Mehringer had a good feel for what the batters could do from his vantage point. “I’d tell Coach Noblitt, ‘These guys coming up, let Corbin pitch to them, and I’ll wait until the better ones come up,’” says Mehringer. “He’d say OK.” Mehringer won two of Jasper’s three sectional games and both games in the regional and semi-state, all played in Jasper. The Wildcats had a 2-0 lead after five innings over Marion in the semi-final game of the state finals before losing 8-2.

Ironically, Jasper was nearly derailed in the sectional championship game by Ireland, a school which consolidated into Jasper two years later. The Wildcats beat the Spuds in eight innings, 5-2.

The Wildcats also had timely hitting. They hit only two home runs the entire season, but both in crucial spots – Pfister had a three-run homer in a 4-1 win over Clarksville in the semi-state opener, while Mehringer had a three-run homer against Evansville Memorial in a 7-6 win in the semi-state championship.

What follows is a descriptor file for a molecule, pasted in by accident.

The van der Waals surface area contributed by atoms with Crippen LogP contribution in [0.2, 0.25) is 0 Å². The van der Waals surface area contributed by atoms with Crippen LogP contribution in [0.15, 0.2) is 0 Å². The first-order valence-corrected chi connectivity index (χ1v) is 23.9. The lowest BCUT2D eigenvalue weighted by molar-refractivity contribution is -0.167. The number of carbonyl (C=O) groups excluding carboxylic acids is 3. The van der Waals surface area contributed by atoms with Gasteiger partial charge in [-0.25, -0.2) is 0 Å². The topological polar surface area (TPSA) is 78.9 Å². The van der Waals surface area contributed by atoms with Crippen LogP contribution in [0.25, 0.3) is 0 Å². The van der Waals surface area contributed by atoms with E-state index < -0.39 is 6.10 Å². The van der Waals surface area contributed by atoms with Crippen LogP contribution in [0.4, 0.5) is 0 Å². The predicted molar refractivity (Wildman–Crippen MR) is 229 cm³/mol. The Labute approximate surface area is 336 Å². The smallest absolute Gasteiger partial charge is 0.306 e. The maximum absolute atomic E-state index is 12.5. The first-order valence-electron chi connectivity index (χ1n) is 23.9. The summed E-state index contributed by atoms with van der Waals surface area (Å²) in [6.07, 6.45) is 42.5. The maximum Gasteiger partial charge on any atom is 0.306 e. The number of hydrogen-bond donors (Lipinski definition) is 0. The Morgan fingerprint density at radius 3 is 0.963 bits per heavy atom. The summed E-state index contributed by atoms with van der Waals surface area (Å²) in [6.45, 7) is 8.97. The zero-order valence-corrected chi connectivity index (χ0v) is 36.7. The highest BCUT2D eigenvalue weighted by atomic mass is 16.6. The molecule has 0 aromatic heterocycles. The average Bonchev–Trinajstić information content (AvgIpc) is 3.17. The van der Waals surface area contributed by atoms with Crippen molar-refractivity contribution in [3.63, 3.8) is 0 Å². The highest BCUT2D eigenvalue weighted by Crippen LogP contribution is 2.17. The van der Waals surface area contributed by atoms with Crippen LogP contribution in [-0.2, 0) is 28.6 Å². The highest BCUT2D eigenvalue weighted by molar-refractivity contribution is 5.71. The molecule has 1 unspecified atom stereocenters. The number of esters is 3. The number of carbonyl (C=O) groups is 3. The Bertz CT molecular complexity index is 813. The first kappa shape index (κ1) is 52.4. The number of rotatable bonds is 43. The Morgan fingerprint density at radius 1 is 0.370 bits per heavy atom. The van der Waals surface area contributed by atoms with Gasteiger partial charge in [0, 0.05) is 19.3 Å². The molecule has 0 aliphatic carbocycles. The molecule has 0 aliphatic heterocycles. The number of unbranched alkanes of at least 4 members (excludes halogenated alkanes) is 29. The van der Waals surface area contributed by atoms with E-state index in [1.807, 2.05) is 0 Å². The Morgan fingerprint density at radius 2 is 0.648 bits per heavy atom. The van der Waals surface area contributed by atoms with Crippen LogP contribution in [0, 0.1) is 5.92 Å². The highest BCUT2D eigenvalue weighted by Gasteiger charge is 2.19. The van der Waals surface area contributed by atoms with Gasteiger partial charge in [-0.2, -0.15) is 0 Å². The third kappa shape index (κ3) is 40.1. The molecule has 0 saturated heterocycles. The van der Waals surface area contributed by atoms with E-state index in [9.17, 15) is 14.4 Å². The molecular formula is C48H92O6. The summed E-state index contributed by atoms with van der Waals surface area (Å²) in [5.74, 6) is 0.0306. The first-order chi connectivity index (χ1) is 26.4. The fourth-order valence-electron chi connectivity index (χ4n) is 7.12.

“Their pitcher threw one right down the middle of the plate, and I wanted to hit a line drive over the shortstop, and it got away from me,” said Mehringer of his homer, laughing.

He also chuckled about the game’s last out. “I remember Coach Noblitt came out and said, ‘I don’t know if you realize this, Gabe, but the tying run is on third base.’ I thanked him for reminding me, and struck the next guy out on three pitches. Years later, the brother of the batter that struck out told me that his brother was a heck of a fastball hitter, but ‘you threw those balls right by him.’”